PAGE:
7. Arthur, Charles. “Estonian e-voting shouldn’t be used in European elections, say security experts.” The Guardian. May 12, 2014
8. Kobie, Nicole. “Why electronic voting isn’t secure – but may be safe enough.” The Guardian. March 30, 2015
9. Jefferson, David. “If I Can Shop and Bank Online, Why Can’t I Vote Online?” Verified Voting.

By: Vugar Salamli


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Technology plays an increasing role in every U.S. election.  The 2008 and 2012 presidential elections saw new modes of civic engagement through social media and other tech-enabled, interactive channels such as YouTube and blogs.  In point of fact, Twitter saw 31M election-related tweets sent this November 6th even before President Obama was declared the winner.  Traffic then peaked at over 320K tweets per minute when networks called the election.  A recent Pew survey suggests that two-thirds of Facebook and Twitter users have conducted political or civic activity with social media.  Unsurprisingly, users with the strongest – often the most extreme – political beliefs were most likely to engage using social media.  Controversy sometimes follows:  according to one Facebook “friend” of this author, others’ political status updates are the “#1 reason to reduce your friend count.”

Such sourness aside, it’s worth considering what effect, if any, social media has had on election outcomes.  Definitive evidence is scant, but I’ll suggest three premises.

First, social media reinforces political positions within social circles that already share similar beliefs.  If one is leaning toward a particular candidate but harbors reservations, a barrage of negative tweets and Facebook posts about the opposing candidate can quickly influence a young person, in particular, to vote for the original candidate.  This groupthink is hardly novel to democracy, yet the sheer number and frequency of interactions enabled by social media presumably amplifies conformism.  “These political rants on Facebook made me switch my vote,” said no one, ever.  But for potential voters leaning toward a candidate, a supportive social media environment can help solidify that decision.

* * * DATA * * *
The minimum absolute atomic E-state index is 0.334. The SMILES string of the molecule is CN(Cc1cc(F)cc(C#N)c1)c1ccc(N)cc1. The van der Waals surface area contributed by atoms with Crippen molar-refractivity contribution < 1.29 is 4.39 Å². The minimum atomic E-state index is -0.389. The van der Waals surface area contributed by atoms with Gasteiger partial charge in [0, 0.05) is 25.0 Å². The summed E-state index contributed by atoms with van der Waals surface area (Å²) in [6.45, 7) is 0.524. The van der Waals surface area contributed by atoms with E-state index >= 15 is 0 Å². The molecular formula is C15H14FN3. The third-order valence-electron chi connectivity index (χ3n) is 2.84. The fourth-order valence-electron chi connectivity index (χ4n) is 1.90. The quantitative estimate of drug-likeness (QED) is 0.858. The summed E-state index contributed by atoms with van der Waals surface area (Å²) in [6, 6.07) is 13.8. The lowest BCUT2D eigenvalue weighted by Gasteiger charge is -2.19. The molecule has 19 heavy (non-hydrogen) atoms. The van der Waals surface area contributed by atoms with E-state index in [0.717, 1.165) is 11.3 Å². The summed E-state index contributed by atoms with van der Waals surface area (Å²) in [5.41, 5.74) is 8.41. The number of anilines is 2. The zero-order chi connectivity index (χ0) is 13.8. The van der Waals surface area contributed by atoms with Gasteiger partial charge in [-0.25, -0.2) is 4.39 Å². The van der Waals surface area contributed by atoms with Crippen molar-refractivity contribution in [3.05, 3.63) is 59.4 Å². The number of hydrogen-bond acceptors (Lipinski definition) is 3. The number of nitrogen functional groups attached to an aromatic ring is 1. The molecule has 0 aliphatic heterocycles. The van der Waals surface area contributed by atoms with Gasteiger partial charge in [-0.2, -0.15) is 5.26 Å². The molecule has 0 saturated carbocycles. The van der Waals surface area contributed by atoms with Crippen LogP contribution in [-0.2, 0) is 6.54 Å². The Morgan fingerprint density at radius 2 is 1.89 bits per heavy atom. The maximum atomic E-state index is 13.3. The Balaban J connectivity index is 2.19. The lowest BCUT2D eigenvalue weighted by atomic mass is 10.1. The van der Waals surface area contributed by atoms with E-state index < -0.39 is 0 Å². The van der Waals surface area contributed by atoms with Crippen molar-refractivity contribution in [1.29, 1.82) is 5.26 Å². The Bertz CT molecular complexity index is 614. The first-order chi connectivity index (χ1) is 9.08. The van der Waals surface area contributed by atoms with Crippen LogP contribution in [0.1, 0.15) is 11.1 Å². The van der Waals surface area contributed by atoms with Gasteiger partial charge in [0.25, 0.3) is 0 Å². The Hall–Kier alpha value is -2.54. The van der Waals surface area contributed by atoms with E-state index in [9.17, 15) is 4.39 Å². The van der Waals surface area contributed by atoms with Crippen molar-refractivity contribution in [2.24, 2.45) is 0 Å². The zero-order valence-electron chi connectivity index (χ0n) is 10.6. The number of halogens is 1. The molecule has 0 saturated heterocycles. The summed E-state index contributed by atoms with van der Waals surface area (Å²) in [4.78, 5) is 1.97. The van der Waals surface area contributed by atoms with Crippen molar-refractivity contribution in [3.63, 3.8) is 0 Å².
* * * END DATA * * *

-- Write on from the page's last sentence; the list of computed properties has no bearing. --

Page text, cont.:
Second, social media alters both the quantity and quality of information that users receive about candidates and policies.  Critics argue that YouTube videos, candidate Facebook pages, and 140-character tweets are unserious faux-media that can’t possibly do justice to the complexity of the world’s oldest democracy.  I disagree.  While not an adequate substitute for all exposure to deeper traditional media coverage, Facebook and the like play a crucial role transmitting real-time information to citizens.  By enabling immediate two-way communication, these channels also allow candidates to understand how their supporters (and detractors) react, and to quickly adjust messages.  Moreover, social media users often have substantial control over which election content they choose to experience, increasing the likelihood that they’ll continue to stay engaged.

In fact, limited evidence suggests that social media engagement has meaningfully increased voter turnout among younger Americans, the heaviest social media users.  Any U.S.-based person who signed in to Facebook on Election Day noticed the gaudy “Vote Tracker” tool, which allowed users to “share” with friends that they’d voted.  Twitter recorded over 3K tweets per minute to the same effect throughout the day.  Several new apps for Facebook and other platforms allow users to organize friends into likely voting blocs, and to send (and track responses to) voting reminders.  While the effect of these tools is unproven, a recent non-profit survey suggests that Facebook reminders are by far the best tool to get young Americans to vote.  Nearly 60% of respondents preferred Facebook reminders over texts and in-person communication.  All things considered, the 2012 election saw the highest-ever level of democratic engagement on social media.  It may be no coincidence that under-30 voter turnout, at ~50%, continued to exceed historical levels while overall turnout fell significantly from 2008.

What to make of all this?  The social media landscape is still evolving:  it’s impossible to predict how technological progression will affect democratic engagement in 2016.  More certain is that social media will continue to be a powerful force shaping how citizens interact with their civic leaders, and with each other on topics of public consequence.  If nothing else, perhaps next time around, the traditional media will moderate its collective awe at the scope and reach of social media during elections.  This technology is the new normal, and elections are no exception.